The second conclusion was that whether we move forward on these issues depends upon whether or not there is in each generation a passionate recommitment to the core principles this nation was founded upon. I believe those principles are best summed up in the document which we are about to celebrate tomorrow -- the Declaration of Independence. "We hold these truths to be self evident, that all men are created equal and endowed by their creator with certain inalienable rights, among them of which are life, liberty and the pursuit of happiness."
At the most fundamental and personal level for me, that is why I am asking the people of Virginia to give me the opportunity to serve as their next governor.
As Virginians, we have an unparalleled opportunity at the dawn of the new century, the edge of a new millenium, and standing in the shadow of the 400th anniversary of Jamestown. That opportunity is to rekindle a passion for the core principles of equality, life, liberty, and the opportunity for all of our citizens to pursue their happiness. I believe if we can do that, Virginia can reclaim its destiny, which is to be the leader of this nation.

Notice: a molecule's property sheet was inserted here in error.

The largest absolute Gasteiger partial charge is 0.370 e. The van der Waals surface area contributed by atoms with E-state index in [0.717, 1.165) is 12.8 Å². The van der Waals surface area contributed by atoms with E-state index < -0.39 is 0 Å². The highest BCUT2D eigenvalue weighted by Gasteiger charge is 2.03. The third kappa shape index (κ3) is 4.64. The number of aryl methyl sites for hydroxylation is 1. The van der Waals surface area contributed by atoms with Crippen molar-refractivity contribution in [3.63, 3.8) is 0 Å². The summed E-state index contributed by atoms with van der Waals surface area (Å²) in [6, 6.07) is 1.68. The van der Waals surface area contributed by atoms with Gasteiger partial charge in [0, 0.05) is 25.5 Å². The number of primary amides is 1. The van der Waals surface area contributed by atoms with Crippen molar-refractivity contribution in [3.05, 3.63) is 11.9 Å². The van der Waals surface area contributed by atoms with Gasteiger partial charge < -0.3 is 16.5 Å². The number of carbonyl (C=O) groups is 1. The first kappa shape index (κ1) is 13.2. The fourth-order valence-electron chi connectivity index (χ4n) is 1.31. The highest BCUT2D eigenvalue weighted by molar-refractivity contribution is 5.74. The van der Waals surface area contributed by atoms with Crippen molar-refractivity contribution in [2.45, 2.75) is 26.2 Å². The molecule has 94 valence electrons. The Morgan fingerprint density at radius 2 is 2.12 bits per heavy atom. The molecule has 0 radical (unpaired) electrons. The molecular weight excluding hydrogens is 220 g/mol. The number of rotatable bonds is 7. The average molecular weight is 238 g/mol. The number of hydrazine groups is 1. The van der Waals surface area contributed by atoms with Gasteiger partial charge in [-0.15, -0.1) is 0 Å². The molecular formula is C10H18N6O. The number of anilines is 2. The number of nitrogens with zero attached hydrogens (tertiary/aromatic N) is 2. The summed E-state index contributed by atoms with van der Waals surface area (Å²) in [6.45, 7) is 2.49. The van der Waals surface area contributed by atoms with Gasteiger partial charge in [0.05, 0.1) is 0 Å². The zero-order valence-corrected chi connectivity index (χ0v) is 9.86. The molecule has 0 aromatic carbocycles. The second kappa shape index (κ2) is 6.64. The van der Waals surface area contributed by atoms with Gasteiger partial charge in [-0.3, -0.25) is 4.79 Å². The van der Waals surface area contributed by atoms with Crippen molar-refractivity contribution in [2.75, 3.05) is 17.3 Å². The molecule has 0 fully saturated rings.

The theme of our campaign is "The Promise of Virginia." That promise is embodied in those words of the Declaration of Independence, which many of us will hear sometime this week as we celebrate the 225th anniversary of this nation. My goal as governor is to advance that promise of equality, life, liberty, and the pursuit of happiness for every man, woman and child in the Commonwealth of Virginia.
What will you do to repair relations with Maryland? Gilmore and Glendening have let their personal differences interrupt what should be a strong relationship, esp. given the shared priorities of the Washington metropolitan region and the Potomac and Chesapeake watersheds.
Mark L. Earley: Great question! Maryland and Virginia need to get along better. There are some great opportunities for us to improve the relationship we have with Maryland, which will be of tremendous benefit to all Virginians, but to particularly to Northern Virginians. Yesterday, we began construction on the Wilson Bridge, a vital transportation link between Maryland and Virginia. It is a good example of the kind of progress that can be made when we work together. As Attorney General I was privileged to have the opportunity to help clear the legal hurdles, allowing for timely construction of this project.